The Tale of Raw Head & Bloody Bones

The Tale of Raw Head & Bloody Bones

Book - 2013
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The explosive and controversial debut novel by a major new voice in fiction

Meet Tristan Hart, a brilliant young man of means. The year is 1751, and at the age of twenty he leaves home to study medicine at the great hospital of St. Thomas in London. It will be a momentous year for the intellectually ambitious Mr. Hart, who, in addition to being a student of Locke and Descartes and a promising young physician, is also, alas, psychotic. He is obsessed with the nature of pain and medically preventing it, but--equally strong and much harder to control--is his obsession with causing it. Desperate to understand his deviant desires before they are his undoing, he uses the new tools of the age--reason and science and skepticism--to plumb the depths of his own dark mind.

Profoundly imaginative, unexpectedly funny, and with a strange but moving love story at its heart, The Tale of Raw Head and Bloody Bones is an oddly beautiful and daring novel about the relationship between the mind and body, sex, madness, pain, and the existence of God.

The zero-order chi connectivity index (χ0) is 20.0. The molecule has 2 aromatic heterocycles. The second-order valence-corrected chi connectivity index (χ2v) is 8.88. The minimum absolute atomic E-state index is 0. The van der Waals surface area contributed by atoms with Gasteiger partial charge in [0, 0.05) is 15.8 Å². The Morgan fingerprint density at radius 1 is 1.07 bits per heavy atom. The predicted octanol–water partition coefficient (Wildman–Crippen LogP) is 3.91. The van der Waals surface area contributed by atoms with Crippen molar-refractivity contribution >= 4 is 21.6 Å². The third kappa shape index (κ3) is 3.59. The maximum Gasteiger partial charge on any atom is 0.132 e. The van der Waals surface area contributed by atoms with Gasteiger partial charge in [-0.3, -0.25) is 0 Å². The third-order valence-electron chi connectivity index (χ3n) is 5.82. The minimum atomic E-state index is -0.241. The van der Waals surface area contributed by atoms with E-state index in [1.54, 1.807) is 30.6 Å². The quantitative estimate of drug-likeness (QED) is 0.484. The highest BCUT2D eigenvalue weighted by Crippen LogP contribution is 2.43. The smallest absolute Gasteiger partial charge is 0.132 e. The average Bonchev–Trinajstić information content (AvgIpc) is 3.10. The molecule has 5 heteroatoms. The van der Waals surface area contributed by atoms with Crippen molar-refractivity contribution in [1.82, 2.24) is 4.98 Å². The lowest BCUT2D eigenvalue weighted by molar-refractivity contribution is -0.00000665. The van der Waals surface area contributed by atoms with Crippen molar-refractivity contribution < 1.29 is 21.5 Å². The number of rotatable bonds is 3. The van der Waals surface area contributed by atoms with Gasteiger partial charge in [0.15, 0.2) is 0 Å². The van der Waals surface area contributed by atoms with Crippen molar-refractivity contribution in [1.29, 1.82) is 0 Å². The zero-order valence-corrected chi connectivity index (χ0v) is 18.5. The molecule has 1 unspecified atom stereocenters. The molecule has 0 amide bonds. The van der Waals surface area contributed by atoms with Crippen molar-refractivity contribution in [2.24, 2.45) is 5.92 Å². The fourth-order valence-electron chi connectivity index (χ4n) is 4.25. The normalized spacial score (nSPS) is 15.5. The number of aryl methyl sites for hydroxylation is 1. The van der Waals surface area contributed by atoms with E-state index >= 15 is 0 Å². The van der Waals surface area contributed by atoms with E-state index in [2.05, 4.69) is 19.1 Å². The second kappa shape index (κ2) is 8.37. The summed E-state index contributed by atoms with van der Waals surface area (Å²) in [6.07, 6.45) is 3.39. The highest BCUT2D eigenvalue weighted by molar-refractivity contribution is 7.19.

Publisher: New York : Penguin Books, c2013
ISBN: 9780143123828
Branch Call Number: F WOL
Characteristics: 549 p. ; 22 cm

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Levi_Hayes Oct 26, 2015

This book is nearly too strange for words. I liked the idea of reading about a crazy guy in the 1700s but because it's written in first person that makes it impossible to weed out what's real and what's hallucination. I understand that's the point, but at the end I felt basically like it left it up to the reader whether the hallucinations were real or not.
On top of that, all the random capitalization in the middle of the sentences kept throwing me out of the book for the first little while, and the older (though appropriate for the time) language also made it hard for me to understand a fair amount of the content.
I then found out there is a love story in it, which I suppose is nearly inevitable in all books, but I didn't notice it mentioned on the back so that kind of irritated me (romance is the one genre I actively avoid). Lots of the religion and science garble was way over my head too, meaning I likely skimmed around 10% of the book. Good idea; interesting in the beginning (Nathaniel's character intrigued me in the first chapter) but essentially a slow, plot-less feeling spiral to the ground.

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